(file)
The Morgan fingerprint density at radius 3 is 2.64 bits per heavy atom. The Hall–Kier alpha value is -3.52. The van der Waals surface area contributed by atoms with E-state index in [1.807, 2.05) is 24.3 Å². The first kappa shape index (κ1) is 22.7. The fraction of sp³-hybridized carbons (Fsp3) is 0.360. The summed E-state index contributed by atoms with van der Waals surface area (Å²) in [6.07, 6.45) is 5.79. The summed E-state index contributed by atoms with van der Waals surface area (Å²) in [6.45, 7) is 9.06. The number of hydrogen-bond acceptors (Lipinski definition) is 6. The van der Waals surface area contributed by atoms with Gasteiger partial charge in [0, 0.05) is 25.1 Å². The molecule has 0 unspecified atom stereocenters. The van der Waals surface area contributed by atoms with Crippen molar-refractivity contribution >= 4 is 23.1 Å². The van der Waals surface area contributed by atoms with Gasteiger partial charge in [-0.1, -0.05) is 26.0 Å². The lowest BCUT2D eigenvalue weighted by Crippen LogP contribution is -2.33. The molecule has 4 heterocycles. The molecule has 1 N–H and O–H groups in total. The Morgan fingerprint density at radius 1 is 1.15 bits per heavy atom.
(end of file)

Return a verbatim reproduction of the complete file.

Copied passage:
The Morgan fingerprint density at radius 3 is 2.64 bits per heavy atom. The Hall–Kier alpha value is -3.52. The van der Waals surface area contributed by atoms with E-state index in [1.807, 2.05) is 24.3 Å². The first kappa shape index (κ1) is 22.7. The fraction of sp³-hybridized carbons (Fsp3) is 0.360. The summed E-state index contributed by atoms with van der Waals surface area (Å²) in [6.07, 6.45) is 5.79. The summed E-state index contributed by atoms with van der Waals surface area (Å²) in [6.45, 7) is 9.06. The number of hydrogen-bond acceptors (Lipinski definition) is 6. The van der Waals surface area contributed by atoms with Gasteiger partial charge in [0, 0.05) is 25.1 Å². The molecule has 0 unspecified atom stereocenters. The van der Waals surface area contributed by atoms with Crippen molar-refractivity contribution >= 4 is 23.1 Å². The van der Waals surface area contributed by atoms with Gasteiger partial charge in [-0.1, -0.05) is 26.0 Å². The lowest BCUT2D eigenvalue weighted by Crippen LogP contribution is -2.33. The molecule has 4 heterocycles. The molecule has 1 N–H and O–H groups in total. The Morgan fingerprint density at radius 1 is 1.15 bits per heavy atom.